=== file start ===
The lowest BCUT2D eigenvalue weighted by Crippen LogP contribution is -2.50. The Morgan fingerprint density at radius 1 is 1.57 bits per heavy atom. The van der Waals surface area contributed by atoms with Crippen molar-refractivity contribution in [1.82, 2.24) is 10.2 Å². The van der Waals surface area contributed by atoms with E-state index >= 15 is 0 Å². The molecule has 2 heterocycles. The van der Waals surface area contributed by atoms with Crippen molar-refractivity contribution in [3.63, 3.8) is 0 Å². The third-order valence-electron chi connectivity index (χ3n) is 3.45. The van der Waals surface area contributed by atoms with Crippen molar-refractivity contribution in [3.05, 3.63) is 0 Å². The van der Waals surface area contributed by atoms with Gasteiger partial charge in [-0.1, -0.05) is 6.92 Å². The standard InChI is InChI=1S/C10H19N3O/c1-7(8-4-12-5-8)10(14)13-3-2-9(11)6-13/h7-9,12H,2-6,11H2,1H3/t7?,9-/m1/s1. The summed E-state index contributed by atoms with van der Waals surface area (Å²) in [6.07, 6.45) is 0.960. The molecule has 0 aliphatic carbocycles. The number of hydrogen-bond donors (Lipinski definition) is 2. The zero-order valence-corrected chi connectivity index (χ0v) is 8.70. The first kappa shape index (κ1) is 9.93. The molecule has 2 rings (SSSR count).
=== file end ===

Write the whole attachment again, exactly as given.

The lowest BCUT2D eigenvalue weighted by Crippen LogP contribution is -2.50. The Morgan fingerprint density at radius 1 is 1.57 bits per heavy atom. The van der Waals surface area contributed by atoms with Crippen molar-refractivity contribution in [1.82, 2.24) is 10.2 Å². The van der Waals surface area contributed by atoms with E-state index >= 15 is 0 Å². The molecule has 2 heterocycles. The van der Waals surface area contributed by atoms with Crippen molar-refractivity contribution in [3.63, 3.8) is 0 Å². The third-order valence-electron chi connectivity index (χ3n) is 3.45. The van der Waals surface area contributed by atoms with Crippen molar-refractivity contribution in [3.05, 3.63) is 0 Å². The van der Waals surface area contributed by atoms with Gasteiger partial charge in [-0.1, -0.05) is 6.92 Å². The standard InChI is InChI=1S/C10H19N3O/c1-7(8-4-12-5-8)10(14)13-3-2-9(11)6-13/h7-9,12H,2-6,11H2,1H3/t7?,9-/m1/s1. The summed E-state index contributed by atoms with van der Waals surface area (Å²) in [6.07, 6.45) is 0.960. The molecule has 0 aliphatic carbocycles. The number of hydrogen-bond donors (Lipinski definition) is 2. The zero-order valence-corrected chi connectivity index (χ0v) is 8.70. The first kappa shape index (κ1) is 9.93. The molecule has 2 rings (SSSR count).